If your child has autism, should you push them to play with you? Or, should you leave them alone? What should you do about self-stimulatory play? How can you create down time for yourself and your child with autism?
There are different types of ways to create “downtime” if your child has autism, notes Dr. Greenspan. “If you have a child with autism that is capable of reading a book, that’s terrific; give them regular down time. If the child is capable of doing a crossword, that’s great; give them regular downtime and then balance it through the day.
If your child with autism is only capable of self-stimulatory play (self-stimming) where they’re rubbing a spot on the floor, or lining up their toys, or self-injurious activities where they’re banging their head, we want to minimize that kind of downtime because it’s destructive,” urges Dr. Greenspan.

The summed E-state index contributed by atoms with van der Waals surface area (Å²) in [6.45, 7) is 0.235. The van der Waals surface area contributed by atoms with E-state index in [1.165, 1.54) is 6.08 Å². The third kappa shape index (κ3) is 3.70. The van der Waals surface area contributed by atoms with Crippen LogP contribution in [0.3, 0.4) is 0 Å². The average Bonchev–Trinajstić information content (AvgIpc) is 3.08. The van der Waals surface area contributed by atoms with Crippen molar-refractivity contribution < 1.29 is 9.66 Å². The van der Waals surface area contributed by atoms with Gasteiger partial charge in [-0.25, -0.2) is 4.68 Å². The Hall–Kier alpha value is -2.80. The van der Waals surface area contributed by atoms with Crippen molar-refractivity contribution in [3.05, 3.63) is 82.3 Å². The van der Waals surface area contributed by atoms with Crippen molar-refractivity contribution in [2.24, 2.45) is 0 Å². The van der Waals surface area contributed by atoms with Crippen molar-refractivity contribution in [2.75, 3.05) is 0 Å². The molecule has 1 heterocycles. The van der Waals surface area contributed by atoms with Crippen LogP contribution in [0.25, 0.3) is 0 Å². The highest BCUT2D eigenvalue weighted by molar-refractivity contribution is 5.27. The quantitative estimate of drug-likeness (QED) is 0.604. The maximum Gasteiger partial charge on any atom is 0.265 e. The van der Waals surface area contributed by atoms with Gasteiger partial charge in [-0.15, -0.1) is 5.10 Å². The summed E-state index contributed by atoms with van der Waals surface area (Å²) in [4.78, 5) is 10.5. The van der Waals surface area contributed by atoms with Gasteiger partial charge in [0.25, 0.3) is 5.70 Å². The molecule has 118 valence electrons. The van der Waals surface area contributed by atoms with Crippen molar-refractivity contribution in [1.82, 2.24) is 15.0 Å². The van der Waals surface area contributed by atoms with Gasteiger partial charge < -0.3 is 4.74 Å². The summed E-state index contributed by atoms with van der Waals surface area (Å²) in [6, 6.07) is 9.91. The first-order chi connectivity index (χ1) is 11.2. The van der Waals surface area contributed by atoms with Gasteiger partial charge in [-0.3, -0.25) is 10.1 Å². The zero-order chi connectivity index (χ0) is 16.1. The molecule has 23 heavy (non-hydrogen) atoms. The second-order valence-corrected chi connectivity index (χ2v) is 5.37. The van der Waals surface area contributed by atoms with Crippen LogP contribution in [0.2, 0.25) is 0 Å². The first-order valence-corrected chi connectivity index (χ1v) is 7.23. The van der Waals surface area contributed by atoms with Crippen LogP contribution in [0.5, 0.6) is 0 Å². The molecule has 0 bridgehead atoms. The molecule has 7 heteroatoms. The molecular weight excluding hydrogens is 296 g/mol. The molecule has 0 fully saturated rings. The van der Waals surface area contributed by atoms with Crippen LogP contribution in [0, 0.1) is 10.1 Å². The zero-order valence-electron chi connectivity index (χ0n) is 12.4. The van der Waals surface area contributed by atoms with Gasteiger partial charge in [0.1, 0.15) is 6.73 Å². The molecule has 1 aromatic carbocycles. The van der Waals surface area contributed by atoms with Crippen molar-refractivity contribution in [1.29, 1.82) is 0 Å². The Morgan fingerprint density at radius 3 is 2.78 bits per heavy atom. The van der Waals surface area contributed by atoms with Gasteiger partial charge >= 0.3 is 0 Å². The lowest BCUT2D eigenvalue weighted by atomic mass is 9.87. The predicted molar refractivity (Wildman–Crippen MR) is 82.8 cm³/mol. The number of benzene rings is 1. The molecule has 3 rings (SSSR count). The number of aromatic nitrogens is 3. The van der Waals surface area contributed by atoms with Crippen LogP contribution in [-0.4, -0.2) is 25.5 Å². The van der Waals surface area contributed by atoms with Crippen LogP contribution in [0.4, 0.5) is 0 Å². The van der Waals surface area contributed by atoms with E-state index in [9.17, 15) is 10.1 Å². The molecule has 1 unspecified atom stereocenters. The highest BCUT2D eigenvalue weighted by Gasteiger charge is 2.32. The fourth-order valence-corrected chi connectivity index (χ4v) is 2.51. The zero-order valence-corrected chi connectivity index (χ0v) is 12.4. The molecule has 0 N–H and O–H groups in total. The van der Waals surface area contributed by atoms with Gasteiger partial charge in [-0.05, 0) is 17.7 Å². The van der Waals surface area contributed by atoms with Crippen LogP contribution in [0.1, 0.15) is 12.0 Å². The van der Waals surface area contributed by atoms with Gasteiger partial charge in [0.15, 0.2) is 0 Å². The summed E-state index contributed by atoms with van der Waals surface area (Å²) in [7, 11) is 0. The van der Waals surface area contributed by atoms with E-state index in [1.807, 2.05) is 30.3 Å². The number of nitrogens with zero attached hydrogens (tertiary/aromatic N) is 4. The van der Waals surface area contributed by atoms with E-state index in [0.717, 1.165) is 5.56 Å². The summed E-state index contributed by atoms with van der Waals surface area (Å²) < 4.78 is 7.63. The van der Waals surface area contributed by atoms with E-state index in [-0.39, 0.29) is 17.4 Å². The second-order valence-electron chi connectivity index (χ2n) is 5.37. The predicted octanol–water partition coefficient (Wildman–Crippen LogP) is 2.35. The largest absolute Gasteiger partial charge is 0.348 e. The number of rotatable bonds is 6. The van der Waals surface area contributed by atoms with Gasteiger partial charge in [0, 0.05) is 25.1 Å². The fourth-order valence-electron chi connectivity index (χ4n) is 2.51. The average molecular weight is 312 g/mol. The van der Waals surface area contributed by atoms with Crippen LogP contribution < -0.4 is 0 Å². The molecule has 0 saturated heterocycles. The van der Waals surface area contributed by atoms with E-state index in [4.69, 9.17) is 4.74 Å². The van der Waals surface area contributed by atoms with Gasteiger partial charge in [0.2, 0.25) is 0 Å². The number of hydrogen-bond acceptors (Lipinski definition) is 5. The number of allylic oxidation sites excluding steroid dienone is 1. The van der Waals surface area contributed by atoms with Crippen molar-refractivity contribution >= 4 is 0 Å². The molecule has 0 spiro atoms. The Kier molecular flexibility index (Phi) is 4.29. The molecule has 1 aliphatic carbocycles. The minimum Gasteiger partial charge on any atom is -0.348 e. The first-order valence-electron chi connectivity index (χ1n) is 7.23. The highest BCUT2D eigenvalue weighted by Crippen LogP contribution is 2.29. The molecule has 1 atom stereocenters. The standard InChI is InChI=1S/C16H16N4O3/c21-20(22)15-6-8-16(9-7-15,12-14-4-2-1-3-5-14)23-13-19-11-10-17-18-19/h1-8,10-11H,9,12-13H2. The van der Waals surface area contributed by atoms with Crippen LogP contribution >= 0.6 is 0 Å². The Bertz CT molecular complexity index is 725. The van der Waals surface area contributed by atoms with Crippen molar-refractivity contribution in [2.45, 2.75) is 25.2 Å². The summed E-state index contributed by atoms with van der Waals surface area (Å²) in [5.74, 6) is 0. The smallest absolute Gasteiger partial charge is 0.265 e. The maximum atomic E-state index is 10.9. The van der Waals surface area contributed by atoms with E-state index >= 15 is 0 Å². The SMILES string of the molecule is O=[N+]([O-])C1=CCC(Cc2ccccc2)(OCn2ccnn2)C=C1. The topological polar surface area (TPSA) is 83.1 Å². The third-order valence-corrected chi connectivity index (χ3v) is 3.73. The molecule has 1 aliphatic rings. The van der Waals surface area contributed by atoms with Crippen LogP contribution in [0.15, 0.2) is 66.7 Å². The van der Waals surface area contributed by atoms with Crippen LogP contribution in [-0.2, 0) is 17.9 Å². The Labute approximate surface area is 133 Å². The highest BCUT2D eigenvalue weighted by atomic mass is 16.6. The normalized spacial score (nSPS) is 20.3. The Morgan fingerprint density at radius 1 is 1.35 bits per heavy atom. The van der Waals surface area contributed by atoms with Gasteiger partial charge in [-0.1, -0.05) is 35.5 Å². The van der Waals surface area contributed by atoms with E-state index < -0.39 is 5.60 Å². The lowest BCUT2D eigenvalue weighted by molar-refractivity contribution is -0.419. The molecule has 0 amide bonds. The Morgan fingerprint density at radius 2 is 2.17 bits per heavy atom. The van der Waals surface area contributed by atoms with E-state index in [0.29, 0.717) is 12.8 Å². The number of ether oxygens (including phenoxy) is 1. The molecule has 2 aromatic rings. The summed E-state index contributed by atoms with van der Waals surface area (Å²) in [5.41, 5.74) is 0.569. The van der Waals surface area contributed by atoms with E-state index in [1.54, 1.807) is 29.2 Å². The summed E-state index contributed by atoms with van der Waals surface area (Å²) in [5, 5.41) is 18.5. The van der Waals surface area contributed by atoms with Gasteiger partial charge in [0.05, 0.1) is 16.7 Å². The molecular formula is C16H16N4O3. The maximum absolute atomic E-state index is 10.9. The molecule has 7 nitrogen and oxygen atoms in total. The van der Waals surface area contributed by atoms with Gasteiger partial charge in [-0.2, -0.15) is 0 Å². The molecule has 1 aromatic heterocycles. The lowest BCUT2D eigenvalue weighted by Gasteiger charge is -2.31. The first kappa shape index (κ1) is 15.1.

If the child can’t interact yet, or can’t think for themselves because they don’t have the ability, we have to use play in a pleasurable, relaxing way so they don’t lapse into stressful or catastrophic systems. “Gradually, there is time for independent work when the child has the capability,” says Dr. Greenspan, because “there are varying levels of interaction with Floortime. Some of it is very soothing, but self-stimulation is not.”
Learn more about Dr. Stanley Greenspan and the Greenspan Floortime approach. If you are new, we have a background and introduction to Greenspan Floortime including how it helps special needs children. We also have Greenspan Floortime training courses at Floortime U. specifically designed for parents and professionals including the Floortime Manual.